When I cast my mind back to the dark days that English cricket suffered during the 1990’s, one things leaps to mind; the revolving door policy of selection. Just have a look at some of the names (and total number of tests they played): Mark Lathwell (2), John Morris (3), Tim Munton (2), Jason Gallian (3), Mike Watkinson (4), Aftab Habib (2) and one test-wonders, Alan Wells and Gavin Hamilton. At one point Geoffrey Boycott’s mother was probably close to a call up, as he often proclaimed on the TV.
Then at the end of the decade central contracts emerged. Chris Schofield (!?) was one of the recipients of the first 12 but, more often than not, the selectors have got it right in terms of selection for a considerable period of time. The central contract gives a player time. There is no ‘two failures and you’re out’ atmosphere – which seemed to permeate the 90’s – so players feel more at home in the setup. There seems to be a pathway for cricketers to follow, no horses for courses, no ‘form players.’ Players are picked on ability and results over a long time. Take James Vince. Long ear-marked as a test player since breaking into the Hampshire limited over team in 2009 and earning selection for the under 19 World Cup. This summer he made his test debut. Just three tests in and he has a top score of 35, which would have seen him dispensed with in the 90’s, however he can feel secure that he will get a decent run in the team to make his mark.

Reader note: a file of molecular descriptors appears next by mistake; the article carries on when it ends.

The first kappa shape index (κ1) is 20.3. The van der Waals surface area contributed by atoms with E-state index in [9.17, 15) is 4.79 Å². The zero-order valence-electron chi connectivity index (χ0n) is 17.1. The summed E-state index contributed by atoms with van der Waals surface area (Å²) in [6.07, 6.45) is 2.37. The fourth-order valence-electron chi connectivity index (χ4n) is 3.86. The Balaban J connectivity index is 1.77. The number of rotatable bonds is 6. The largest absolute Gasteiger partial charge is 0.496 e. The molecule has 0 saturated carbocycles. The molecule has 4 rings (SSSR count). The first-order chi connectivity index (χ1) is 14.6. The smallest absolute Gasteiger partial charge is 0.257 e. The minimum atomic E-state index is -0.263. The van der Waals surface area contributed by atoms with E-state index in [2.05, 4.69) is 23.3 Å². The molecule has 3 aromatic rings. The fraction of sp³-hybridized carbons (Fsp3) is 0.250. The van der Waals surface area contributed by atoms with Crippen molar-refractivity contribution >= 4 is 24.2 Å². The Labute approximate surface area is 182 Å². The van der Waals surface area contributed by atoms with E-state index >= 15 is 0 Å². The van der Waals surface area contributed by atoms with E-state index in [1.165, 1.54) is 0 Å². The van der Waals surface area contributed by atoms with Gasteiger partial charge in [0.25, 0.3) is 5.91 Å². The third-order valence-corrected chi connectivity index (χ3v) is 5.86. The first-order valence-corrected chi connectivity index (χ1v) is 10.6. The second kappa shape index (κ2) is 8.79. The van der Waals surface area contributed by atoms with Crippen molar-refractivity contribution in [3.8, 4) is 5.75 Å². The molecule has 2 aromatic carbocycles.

However, with Nick Compton taking a break from cricket it opens up a space in the batting order. Today the England squad was named and in it they named Gary Ballance, giving him a recall to the side. Other options that had been mentioned were Jos Buttler playing as a specialist batsman or Liam Plunkett, and the batters moving up one. Now, I’ve nothing against Gary Ballance. However, his selection seems to owe much to the ‘Team England’ tag that follows the England Cricket team. Has he really scored the weight of runs to force his way back in? 17 innings, 585 runs at 36.56. Compared to Scott Borthwick who has made 609 at 55.36 in 13 innings – and who was a lot of people’s pick – it’s hard to argue for Ballance.
I’d like to put another name forward though. Wayne Lee Madsen of Derbyshire. Previously on this blog I have professed my admiration for him but, this aside, look at his numbers; 14 innings, 761 runs at 63.41 and 4 hundreds. How is he not playing for England? Some people will say it’s because he’s playing Division Two cricket. Maybe, but if you look at his record over his career he has end of year averages of 58, 34, 27, 37, 41, 39 and 47 before this year’s current haul.
Maybe what they say is true; it is harder to get out of the England team than it is to get in it.